However, the abstract anatomies of contemporary artists rarely correspond to the image of the human body as a whole. Instead, their work tends to hint at individual body parts, internal organs, or the “abject” substances excreted by the body.

4. Fabrics

Turning from natural to man-made models for abstraction, fabric has figured prominently as a source of inspiration. Throughout much of the 20th century, male abstract artists rejected comparisons between their paintings and decorative fabrics. In the 1970s, however, women artists, such as Miriam Schapiro and Joyce Kozloff, set out to revindicate decoration and to use it as the point of departure for a new, feminist mode of abstraction. The artists (both male and female) of the Pattern and Decoration movement often incorporated representational and architectural elements into their brilliantly colored compositions.

Valerie Jaudon, who emerged from the Pattern and Decoration movement,has remained highly abstract but alludes to the repeat patterns of fabric or wallpaper, as in Circa, 2012.

 5. Architectures

Peter Halley’s paintings, which launched the Neo-Geo movement of the 1980s, focus obsessively on the motif of a rectangular cell, reminiscent of a house, a prison, a computer chip, or a piece of machinery. Resting on a narrow band of earth or flooring, the structure is plugged into its environment by conduits that run through the ground or take to the sky, connecting it into an invisible urban grid. Instead of a place of refuge, the cell becomes a symbol of the postmodern self: isolated, immobilized, and under surveillance. The pure optical quality of 1960s modernism gives way in Halley’s work to a purgatory of Day-Glo colors and motel-room textures: garish, menacing, and weirdly seductive. Another painter, Sarah Morris, uses tilted grids and pulsing colors to suggest the dazed confusion found in the mirrored facades of corporate modernism.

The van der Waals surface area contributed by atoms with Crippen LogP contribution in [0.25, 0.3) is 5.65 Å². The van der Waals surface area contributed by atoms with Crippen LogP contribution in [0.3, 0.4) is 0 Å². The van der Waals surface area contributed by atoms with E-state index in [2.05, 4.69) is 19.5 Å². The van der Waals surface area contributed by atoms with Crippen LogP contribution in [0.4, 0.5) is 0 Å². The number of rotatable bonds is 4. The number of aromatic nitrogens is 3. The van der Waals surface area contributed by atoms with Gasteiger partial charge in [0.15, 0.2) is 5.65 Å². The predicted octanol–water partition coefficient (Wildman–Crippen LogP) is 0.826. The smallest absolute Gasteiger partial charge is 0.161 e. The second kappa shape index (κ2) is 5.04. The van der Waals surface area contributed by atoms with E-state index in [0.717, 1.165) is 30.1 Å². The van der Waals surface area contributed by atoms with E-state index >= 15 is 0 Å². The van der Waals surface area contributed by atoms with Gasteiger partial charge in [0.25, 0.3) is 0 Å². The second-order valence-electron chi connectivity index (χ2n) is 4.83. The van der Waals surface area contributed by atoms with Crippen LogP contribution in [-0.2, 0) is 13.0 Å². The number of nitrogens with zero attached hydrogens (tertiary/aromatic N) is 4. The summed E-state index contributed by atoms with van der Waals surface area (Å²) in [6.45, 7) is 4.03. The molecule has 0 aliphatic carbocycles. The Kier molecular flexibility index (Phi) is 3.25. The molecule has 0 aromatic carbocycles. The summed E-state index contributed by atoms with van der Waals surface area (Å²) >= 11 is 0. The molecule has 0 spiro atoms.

6. Signs

Signs have been an important element of modern art ever since 1911 and 1912, when Picasso and Braque put stenciled letters and scraps of newspaper into their Cubist pictures. But Jasper Johns’s flag, map, and number pictures of the 1950s and early 1960s initiated a revolutionary transformation in the character of sign painting. His stenciled letters and regular grids came to convey meaninglessness instead of meaning. They didn’t express emotion; they repressed it.

 Ultimately, the evolution of abstract art—like the evolution of modern art more broadly—has been a series of responses to the experience of life in the 20th and 21st centuries. As Halley argues in a brilliant 1991 essay, abstraction before World War II was largely inspired by the utopian belief that rational technocracy (i.e., socialism) would create a better world. The technocratic ideal found its most powerful symbol not in the rosy-cheeked workers of Socialist Realism but in geometric abstraction. After the devastation of World War II and the revelation of the horrors of Stalinist Russia, geometry could no longer function as an image of utopia. Changing polarity, it became instead a symbol of alienation.

Much contemporary art—not to mention fiction, film, and television—reflects a Blade Runner vision of a world, in which the individual is rendered powerless by anonymous government agencies, giant corporations, and deafening mass culture. It’s useful to remember that this nightmare vision is itself a romantic stereotype, ignoring the positive aspects of postmodern society. In 2013, as in 1913, abstraction is how we think about the future.

 

 Words Borrowed and Reblogged from ARTnews

http://www.artnews.com/2013/04/24/contemporary-abstraction/

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 Reblogged by: Gabrielle Wooden

 Gabrielle Wooden is a writer residing in So Cal.  She is torn between having cinnamon toast or a milkshake for breakfast.